Study of BGP Peering Session Attacks and Their Impacts on Routing Performance
Kotikalapudi Sriram, Douglas C. Montgomery, Oliver Borchert, Okhee Kim, David R. Kuhn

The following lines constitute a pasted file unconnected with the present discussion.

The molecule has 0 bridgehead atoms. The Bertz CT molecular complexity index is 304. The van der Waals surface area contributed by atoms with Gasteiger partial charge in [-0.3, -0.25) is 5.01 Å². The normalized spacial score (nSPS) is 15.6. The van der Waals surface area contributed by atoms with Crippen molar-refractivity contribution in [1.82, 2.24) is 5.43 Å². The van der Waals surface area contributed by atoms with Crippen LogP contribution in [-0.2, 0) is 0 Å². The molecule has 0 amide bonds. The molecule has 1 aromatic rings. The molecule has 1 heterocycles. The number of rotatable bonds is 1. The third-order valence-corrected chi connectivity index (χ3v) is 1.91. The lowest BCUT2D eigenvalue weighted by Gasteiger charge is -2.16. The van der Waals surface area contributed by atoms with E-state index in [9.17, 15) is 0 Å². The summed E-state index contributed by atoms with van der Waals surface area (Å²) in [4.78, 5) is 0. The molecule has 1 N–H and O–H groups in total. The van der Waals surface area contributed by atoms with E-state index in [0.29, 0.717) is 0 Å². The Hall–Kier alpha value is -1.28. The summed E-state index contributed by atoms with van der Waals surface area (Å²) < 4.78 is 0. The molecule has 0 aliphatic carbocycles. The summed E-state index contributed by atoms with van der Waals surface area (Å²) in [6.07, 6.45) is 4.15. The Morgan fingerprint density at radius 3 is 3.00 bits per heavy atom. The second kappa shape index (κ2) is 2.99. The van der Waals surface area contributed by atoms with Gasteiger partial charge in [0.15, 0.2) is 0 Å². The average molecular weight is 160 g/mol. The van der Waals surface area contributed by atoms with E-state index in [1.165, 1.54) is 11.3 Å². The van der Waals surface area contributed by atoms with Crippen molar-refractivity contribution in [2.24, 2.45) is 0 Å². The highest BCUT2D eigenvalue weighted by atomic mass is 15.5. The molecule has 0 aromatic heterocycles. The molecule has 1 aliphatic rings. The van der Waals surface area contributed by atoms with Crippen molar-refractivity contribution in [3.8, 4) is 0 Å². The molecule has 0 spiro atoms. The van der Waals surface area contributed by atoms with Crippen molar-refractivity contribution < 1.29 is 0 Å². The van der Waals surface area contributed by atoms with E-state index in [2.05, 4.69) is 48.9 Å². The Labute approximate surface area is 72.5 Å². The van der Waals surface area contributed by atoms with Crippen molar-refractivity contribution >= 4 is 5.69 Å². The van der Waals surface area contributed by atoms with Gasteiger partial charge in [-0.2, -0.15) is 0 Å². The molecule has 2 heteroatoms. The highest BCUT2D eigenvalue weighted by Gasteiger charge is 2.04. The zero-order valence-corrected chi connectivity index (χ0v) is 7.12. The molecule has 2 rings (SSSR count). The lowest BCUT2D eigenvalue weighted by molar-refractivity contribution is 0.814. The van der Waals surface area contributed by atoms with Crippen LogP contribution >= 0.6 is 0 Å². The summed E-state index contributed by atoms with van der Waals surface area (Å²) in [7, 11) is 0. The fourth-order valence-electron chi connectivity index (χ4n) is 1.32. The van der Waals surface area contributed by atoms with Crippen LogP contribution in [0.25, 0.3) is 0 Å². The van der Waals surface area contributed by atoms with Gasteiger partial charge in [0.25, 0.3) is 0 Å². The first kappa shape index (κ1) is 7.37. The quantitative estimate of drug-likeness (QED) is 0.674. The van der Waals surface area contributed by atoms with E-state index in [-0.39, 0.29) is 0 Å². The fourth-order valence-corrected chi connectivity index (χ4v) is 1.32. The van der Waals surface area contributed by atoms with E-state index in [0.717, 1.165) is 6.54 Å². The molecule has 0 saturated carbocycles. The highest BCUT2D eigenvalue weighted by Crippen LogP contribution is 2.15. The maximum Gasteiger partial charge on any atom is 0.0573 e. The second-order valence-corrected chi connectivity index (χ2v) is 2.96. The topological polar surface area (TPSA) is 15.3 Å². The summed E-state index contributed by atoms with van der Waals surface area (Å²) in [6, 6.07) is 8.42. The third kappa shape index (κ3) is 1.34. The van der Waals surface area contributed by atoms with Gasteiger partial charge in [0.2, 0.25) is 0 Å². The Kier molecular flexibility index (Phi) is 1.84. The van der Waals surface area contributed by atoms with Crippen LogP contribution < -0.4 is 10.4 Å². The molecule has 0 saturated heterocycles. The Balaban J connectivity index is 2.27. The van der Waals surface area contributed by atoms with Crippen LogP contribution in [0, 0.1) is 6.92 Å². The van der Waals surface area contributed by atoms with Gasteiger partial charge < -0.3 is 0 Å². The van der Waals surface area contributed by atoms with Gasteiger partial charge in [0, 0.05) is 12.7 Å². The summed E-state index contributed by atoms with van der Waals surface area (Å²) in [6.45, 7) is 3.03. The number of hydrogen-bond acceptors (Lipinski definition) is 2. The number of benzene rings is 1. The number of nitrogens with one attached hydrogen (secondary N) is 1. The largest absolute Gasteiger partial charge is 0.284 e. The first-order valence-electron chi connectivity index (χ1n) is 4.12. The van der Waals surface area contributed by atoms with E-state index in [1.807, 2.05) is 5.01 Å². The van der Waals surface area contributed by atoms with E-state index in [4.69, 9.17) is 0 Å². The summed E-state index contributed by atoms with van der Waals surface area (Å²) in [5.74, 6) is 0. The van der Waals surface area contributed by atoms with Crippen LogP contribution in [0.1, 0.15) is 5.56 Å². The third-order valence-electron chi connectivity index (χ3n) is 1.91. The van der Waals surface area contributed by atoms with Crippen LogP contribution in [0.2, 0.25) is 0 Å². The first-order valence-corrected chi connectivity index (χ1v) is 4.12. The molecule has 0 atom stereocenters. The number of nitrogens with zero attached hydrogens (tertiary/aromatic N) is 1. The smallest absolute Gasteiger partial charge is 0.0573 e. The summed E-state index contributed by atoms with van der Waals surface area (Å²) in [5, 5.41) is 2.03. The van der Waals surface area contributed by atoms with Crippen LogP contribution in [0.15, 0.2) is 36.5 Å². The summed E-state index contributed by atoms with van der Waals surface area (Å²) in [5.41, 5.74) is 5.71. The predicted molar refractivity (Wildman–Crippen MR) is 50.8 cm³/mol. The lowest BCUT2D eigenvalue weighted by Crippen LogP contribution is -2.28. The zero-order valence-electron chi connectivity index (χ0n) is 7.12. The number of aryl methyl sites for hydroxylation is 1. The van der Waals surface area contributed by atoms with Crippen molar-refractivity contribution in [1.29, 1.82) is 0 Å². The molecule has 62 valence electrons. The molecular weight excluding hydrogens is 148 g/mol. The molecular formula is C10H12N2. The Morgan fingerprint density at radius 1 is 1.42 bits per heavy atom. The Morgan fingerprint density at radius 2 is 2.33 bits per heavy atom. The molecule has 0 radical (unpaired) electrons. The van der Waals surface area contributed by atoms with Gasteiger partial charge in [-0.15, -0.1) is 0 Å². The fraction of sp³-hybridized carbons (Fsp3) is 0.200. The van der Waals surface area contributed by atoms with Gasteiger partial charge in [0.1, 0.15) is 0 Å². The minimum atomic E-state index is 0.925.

We present a detailed study of the potential impact of BGP peering session attacks and the resulting exploitation of Route Flap Damping (RFD) that cause network-wide routing disruptions. We consider canonical grid as well as down-sampled realistic Autonomous System (AS) topologies and address the impact of various typical service provider routing policies. Our modeling focuses on three dimensions of routing performance sensitivity: (a) Protocol aware attacks (e.g., tuned to RFD), (b) Route selection policy, and (c) Attack-region topology. Analytical results provide insights into the nature of the problem and potential impact of the attacks. Detailed packet-level simulation results complement the analytical models and provide many additional insights into specific protocol interactions and timing issues. Finally, we quantify the potential effect of the BGPGraceful Restart mechanism as a partial mitigation of the BGP vulnerability to peering session attacks.